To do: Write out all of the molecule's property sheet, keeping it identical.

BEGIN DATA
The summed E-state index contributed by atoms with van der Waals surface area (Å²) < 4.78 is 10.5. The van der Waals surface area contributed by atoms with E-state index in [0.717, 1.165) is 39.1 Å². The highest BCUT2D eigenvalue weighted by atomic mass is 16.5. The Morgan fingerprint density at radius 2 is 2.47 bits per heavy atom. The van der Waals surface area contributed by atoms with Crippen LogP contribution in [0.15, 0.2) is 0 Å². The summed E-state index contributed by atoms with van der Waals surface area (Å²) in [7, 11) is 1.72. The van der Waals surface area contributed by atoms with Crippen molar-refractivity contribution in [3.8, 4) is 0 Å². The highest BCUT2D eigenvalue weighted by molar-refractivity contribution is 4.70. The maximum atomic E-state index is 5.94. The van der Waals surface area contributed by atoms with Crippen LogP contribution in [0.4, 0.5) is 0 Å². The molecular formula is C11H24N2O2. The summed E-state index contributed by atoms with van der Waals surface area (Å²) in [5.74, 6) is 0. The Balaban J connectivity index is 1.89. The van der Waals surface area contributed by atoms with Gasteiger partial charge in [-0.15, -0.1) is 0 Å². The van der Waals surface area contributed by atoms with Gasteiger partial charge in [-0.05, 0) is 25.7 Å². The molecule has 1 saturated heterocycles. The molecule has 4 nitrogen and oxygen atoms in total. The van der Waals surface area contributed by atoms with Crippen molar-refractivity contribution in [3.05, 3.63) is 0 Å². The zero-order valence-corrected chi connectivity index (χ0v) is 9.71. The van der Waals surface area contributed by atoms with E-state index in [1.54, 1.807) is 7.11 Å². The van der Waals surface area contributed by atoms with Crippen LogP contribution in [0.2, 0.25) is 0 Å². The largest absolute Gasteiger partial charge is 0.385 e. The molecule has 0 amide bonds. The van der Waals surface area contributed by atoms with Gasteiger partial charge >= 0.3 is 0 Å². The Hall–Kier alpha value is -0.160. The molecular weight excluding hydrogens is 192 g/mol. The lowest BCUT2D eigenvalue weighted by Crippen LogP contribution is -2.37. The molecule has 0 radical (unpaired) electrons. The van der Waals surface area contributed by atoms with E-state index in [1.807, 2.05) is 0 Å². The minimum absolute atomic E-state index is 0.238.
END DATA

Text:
The summed E-state index contributed by atoms with van der Waals surface area (Å²) < 4.78 is 10.5. The van der Waals surface area contributed by atoms with E-state index in [0.717, 1.165) is 39.1 Å². The highest BCUT2D eigenvalue weighted by atomic mass is 16.5. The Morgan fingerprint density at radius 2 is 2.47 bits per heavy atom. The van der Waals surface area contributed by atoms with Crippen LogP contribution in [0.15, 0.2) is 0 Å². The summed E-state index contributed by atoms with van der Waals surface area (Å²) in [7, 11) is 1.72. The van der Waals surface area contributed by atoms with Crippen molar-refractivity contribution in [3.8, 4) is 0 Å². The highest BCUT2D eigenvalue weighted by molar-refractivity contribution is 4.70. The maximum atomic E-state index is 5.94. The van der Waals surface area contributed by atoms with Crippen LogP contribution in [0.4, 0.5) is 0 Å². The molecular formula is C11H24N2O2. The summed E-state index contributed by atoms with van der Waals surface area (Å²) in [5.74, 6) is 0. The Balaban J connectivity index is 1.89. The van der Waals surface area contributed by atoms with Gasteiger partial charge in [-0.15, -0.1) is 0 Å². The van der Waals surface area contributed by atoms with Gasteiger partial charge in [-0.05, 0) is 25.7 Å². The molecule has 1 saturated heterocycles. The molecule has 4 nitrogen and oxygen atoms in total. The van der Waals surface area contributed by atoms with Crippen molar-refractivity contribution in [3.05, 3.63) is 0 Å². The zero-order valence-corrected chi connectivity index (χ0v) is 9.71. The van der Waals surface area contributed by atoms with E-state index in [1.54, 1.807) is 7.11 Å². The van der Waals surface area contributed by atoms with Crippen LogP contribution in [0.2, 0.25) is 0 Å². The largest absolute Gasteiger partial charge is 0.385 e. The molecule has 0 amide bonds. The van der Waals surface area contributed by atoms with Gasteiger partial charge >= 0.3 is 0 Å². The Hall–Kier alpha value is -0.160. The molecular weight excluding hydrogens is 192 g/mol. The lowest BCUT2D eigenvalue weighted by Crippen LogP contribution is -2.37. The molecule has 0 radical (unpaired) electrons. The van der Waals surface area contributed by atoms with E-state index in [1.807, 2.05) is 0 Å². The minimum absolute atomic E-state index is 0.238.